After seven years of having Peter FitzSimons as the face of the Australian Republic Movement (ARM), the anti-monarchy campaign will now be led by human rights activist Craig Foster.
Following news of his resignation in early October, FitzSimons took to Twitter to officially announce that the former Socceroo will take over his seat as chair of the ARM.
Warmest congrats to the New Chair of the ARM @AusRepublic.
Please give it up for @Craig_Foster!
He will be wonderful.
I’ve been privileged to do it for 7 years, and loved it.
The Executive includes @NovaPeris @marinasgo and @adambspencer
ARM is in great hands, and all set!
— Peter FitzSimons (@Peter_Fitz) November 15, 2022
Foster, who was recently named NSW Australian of the Year, also took to social media to thank FitzSimons for the opportunity and to acknowledge his”distinguished service” in the position.
Thankyou for your distinguished service @Peter_Fitz along with all former National Committee members
Special thanks to the many thousands of members & all supporters across the country on behalf of those new to the roles
We look forward to bringing this important cause to life https://t.co/YPZs6pQTyh
— Craig Foster (@Craig_Foster) November 15, 2022
FitzSimons had previously told The Guardian he believed having a younger person as chair would be the next best course of action for the movement, saying his resignation is necessary to keep the movement on track.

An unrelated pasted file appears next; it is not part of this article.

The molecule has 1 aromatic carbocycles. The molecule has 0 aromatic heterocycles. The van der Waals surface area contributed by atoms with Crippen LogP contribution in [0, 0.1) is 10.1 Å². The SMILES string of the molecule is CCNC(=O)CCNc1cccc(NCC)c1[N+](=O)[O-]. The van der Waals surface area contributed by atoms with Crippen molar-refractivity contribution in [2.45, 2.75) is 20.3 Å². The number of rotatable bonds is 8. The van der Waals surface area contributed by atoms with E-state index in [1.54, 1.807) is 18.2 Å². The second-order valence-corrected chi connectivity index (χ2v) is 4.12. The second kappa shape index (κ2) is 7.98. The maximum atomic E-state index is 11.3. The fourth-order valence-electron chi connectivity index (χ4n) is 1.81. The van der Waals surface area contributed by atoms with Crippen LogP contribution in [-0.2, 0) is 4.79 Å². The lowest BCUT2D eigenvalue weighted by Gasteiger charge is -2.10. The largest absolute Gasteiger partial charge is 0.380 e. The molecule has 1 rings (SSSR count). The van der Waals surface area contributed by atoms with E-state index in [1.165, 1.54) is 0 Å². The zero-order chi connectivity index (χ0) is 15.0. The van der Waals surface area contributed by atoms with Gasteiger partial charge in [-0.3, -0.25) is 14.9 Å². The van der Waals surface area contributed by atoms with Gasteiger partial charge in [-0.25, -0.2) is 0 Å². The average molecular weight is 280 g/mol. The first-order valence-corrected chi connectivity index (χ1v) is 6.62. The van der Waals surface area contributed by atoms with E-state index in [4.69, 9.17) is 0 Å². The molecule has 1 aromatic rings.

“I’ve been doing it for seven years, the nature of this is you need, it always needs fresh voices, fresh energy and fresh networks,” he said.
“You need people coming from all over. I’ve always said that I would never be the guy to take it to a referendum.
“It’s time for me to move on. I’ve been a drum for an ARM and now we probably need a flute.”
Since the death of Queen Elizabeth II, the ARM has ramped up its campaign to turn Australia into a republic, saying there is “no longer any excuse to delay” the change.
Prior to his retirement, FtizSimons claimed an English sovereign had “no place in a democratic, egalitarian Australia.”
“The notion is as foreign to Australian values as the monarchy itself. Nor should anyone be forced to pledge allegiance to a foreign King or Head of State – our Head of State should pledge to serve us, and only us, instead. Only an Australian should have the honour of becoming our Head of State,” he said.
“We call for an era that does away with inherited power and privilege in the highest echelon of government and allows any Australian to aspire to be our nation’s Head State so that the full diversity of our nation can be heard and represented at the highest levels.
“We don’t need or want a King to reign over us. We deserve an Australian champion – a first among equals.”